Grow your own classroom.

Living walls growing wildflowers are great for drawing in wildlife to a concrete corner. The Woodland Trust has a great offer for schools to apply for a free tree pack that contains 30 saplings. A fantastic resource for creating a potted forest area or natural screen to subdivide play spaces and give shelter for outside lessons.

Visually stimulating spaces lend themselves as a backdrop to imaginative play, as well as relaxed exploratory learning. Whatever the class activity, think: could we do this outside? Is it necessary to be in class? With greater use of these areas, more inspiration for what the pupils foresee as potential changes will come.

Outside learning is a mindset

Familiarity comes with regular practice; outside learning should not be set apart as a special one-off box-ticking exercise. It is a mindset and one that is proven through various studies, including the ‘Natural Connections Demonstration Project’ report published by Natural England. The four-year initiative, which was the largest of its kind, sought to help school children to access their natural environment and the experiences that come with this. The support given to teachers in using the outdoors gave teachers the planning tools and practice to supply high quality learning outside the classroom in the natural environment. The publication evidenced that 95 percent of surveyed children said ‘outdoor learning makes lessons more enjoyable’ as well as 90 percent saying that ‘they felt happier and healthier’.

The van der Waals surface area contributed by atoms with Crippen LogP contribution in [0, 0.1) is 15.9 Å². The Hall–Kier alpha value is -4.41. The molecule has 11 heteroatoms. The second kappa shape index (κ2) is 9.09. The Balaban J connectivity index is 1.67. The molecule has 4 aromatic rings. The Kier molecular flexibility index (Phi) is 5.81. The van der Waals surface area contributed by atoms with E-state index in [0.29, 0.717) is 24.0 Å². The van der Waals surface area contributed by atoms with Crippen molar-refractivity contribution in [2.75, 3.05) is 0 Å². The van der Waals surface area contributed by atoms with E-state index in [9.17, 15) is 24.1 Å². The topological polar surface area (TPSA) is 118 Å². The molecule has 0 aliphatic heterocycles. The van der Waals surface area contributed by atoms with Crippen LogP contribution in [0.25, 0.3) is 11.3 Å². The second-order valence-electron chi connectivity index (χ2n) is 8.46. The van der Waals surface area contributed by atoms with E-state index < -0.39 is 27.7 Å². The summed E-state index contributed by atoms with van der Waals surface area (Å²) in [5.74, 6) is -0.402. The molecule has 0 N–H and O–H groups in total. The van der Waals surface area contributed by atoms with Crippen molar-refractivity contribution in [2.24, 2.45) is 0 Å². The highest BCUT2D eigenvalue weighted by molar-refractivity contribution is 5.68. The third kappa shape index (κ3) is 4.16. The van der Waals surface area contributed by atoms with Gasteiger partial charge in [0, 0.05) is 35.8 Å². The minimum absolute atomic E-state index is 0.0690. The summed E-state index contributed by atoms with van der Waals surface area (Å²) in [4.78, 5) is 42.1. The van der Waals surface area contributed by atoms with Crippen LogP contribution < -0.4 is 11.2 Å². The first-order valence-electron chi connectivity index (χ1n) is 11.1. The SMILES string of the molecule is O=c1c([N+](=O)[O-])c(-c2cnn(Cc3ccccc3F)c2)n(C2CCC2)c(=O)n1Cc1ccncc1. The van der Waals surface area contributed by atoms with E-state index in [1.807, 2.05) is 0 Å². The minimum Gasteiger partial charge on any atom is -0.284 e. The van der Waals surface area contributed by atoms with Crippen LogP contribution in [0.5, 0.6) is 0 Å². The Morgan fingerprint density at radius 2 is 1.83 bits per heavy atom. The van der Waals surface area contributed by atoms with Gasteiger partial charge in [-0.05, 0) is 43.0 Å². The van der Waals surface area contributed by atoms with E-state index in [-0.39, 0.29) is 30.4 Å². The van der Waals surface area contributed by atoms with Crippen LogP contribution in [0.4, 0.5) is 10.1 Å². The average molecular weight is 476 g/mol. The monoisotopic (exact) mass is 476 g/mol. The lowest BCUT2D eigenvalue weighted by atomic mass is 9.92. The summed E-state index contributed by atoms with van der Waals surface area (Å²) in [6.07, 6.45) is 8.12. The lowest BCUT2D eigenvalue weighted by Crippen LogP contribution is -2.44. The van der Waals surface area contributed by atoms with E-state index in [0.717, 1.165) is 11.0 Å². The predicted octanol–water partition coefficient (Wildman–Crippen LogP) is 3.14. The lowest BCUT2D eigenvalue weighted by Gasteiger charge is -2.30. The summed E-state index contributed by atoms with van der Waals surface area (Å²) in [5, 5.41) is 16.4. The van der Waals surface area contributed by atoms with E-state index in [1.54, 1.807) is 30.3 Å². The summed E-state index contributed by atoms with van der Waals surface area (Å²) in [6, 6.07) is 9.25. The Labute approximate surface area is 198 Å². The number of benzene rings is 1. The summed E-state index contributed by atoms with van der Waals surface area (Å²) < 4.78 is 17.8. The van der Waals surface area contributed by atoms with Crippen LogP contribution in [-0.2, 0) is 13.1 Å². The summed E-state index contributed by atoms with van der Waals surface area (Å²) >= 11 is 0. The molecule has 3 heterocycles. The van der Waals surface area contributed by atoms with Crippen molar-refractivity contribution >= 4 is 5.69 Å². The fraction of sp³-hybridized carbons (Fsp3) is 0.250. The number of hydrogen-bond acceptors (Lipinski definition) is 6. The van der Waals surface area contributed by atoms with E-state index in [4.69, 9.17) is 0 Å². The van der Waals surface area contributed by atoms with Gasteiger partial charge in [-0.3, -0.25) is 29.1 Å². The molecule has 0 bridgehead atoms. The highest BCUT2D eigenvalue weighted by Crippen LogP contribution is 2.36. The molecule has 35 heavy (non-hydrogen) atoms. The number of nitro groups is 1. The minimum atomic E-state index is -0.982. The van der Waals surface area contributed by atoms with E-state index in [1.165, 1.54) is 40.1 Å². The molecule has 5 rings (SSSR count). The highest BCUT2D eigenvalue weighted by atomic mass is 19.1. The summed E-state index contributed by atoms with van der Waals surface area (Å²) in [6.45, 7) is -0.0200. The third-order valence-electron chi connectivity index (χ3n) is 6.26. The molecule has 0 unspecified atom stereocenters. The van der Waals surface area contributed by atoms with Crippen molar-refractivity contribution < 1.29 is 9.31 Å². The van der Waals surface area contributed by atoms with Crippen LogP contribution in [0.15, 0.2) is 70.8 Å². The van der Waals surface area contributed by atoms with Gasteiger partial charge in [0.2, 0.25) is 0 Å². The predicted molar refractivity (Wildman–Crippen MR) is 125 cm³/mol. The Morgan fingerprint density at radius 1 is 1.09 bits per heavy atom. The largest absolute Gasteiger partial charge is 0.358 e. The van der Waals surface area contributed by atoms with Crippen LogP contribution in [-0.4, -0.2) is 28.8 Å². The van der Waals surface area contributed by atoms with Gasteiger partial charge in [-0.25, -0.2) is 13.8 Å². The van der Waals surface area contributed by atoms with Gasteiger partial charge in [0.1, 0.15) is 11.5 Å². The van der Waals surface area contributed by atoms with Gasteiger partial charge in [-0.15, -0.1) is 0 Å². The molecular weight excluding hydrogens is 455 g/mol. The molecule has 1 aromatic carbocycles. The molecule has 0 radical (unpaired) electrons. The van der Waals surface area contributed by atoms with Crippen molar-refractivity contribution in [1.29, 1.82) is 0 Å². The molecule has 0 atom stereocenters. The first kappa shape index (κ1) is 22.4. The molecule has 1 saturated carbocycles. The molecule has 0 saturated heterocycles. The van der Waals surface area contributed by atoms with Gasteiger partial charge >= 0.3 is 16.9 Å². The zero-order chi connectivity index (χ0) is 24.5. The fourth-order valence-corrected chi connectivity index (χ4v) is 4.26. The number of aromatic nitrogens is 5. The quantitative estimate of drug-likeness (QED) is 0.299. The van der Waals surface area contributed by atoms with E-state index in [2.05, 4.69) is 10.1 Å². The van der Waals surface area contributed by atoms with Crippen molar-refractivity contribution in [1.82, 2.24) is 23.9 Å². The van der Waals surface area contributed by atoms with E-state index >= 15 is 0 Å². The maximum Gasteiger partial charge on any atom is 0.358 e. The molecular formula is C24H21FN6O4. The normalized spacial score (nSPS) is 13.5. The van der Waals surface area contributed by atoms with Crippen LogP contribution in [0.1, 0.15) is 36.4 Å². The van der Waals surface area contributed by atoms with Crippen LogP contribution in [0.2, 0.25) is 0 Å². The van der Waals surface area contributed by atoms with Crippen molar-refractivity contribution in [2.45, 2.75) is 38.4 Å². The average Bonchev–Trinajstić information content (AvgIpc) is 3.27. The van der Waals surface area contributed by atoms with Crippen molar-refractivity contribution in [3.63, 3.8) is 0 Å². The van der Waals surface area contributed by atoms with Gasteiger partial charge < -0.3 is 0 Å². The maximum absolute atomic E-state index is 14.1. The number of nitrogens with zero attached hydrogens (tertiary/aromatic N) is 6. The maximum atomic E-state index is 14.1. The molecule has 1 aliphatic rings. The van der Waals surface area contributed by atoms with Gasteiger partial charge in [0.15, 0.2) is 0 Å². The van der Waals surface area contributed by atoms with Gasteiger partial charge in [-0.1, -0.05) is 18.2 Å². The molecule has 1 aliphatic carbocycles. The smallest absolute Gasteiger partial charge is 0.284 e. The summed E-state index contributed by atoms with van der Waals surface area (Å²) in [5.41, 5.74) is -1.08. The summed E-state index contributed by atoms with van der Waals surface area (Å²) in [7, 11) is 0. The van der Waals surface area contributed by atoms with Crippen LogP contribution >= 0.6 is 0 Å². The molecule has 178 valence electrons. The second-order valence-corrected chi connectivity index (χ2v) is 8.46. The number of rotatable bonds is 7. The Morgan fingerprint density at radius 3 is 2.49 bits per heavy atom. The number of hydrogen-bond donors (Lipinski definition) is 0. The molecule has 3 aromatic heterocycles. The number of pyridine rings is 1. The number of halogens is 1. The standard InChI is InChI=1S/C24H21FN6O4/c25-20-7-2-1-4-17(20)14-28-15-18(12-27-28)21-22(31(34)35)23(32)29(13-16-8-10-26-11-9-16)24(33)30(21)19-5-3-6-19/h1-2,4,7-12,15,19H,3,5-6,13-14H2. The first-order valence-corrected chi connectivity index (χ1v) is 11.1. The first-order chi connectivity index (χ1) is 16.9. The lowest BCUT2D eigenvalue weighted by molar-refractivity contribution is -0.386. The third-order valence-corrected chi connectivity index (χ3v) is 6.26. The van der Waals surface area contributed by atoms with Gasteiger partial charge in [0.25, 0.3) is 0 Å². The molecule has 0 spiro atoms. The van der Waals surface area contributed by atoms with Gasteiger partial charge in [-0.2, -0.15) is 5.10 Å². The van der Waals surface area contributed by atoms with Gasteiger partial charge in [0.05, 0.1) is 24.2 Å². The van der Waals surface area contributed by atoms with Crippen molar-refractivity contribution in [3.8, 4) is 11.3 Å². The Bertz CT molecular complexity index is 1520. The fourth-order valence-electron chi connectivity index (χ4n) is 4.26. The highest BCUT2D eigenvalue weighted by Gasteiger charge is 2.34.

95 percent of surveyed children said ‘outdoor learning makes lessons more enjoyable’.

What we can do to make a difference.

Parents in society are recognising change by getting back on the streets with their children and the importance of play to tackle health issues such as low mood and obesity that is a growing issue (forecast to cost the NHS £50 billion by 2050). Families in built-up areas have grouped together to close streets for a couple of hours a day to allow children social opportunities for physical play within their local community. This original idea spread from a group in Bristol that worked with the local council to make change happen. The spotlight has also been put on safe outside play opportunities being built into new developments from the initial planning stages. The UK’s National House Building Council (NHBC) are working in collaboration with ZCD Architects to pilot projects whereby new developments will put children’s well-being as a priority in the outside safe spaces.

Cities and towns have their own unique environments. The trick is playing to your strengths and what is local to you. There is not an overnight solution. A school’s best asset is the one they get for free; the children! It is tapping into their curiosities and opening the door to the outside world. Take the books with you and the notepads to capture the experience. Make a space outside the classroom door that changes with the seasons and even bring the outdoors inside with a windowsill full of life. Connect with the outside, become multifunctional in your approach to generate a mindset that sees the local outside bench as a regular day in the office.

Kitcamp provides a tool for connecting with the outside, which is ideal for city schools. Children can build outdoor play environments to their own design and enjoy the opportunities this brings for breathing fresh air whilst driving imaginative play. For limited outdoor play space, it has the benefit of easy, compact storage out of the way when not needed or in use. Contact us for more information.  


Credit: Bug House Photo by Annie Spratt on Unsplash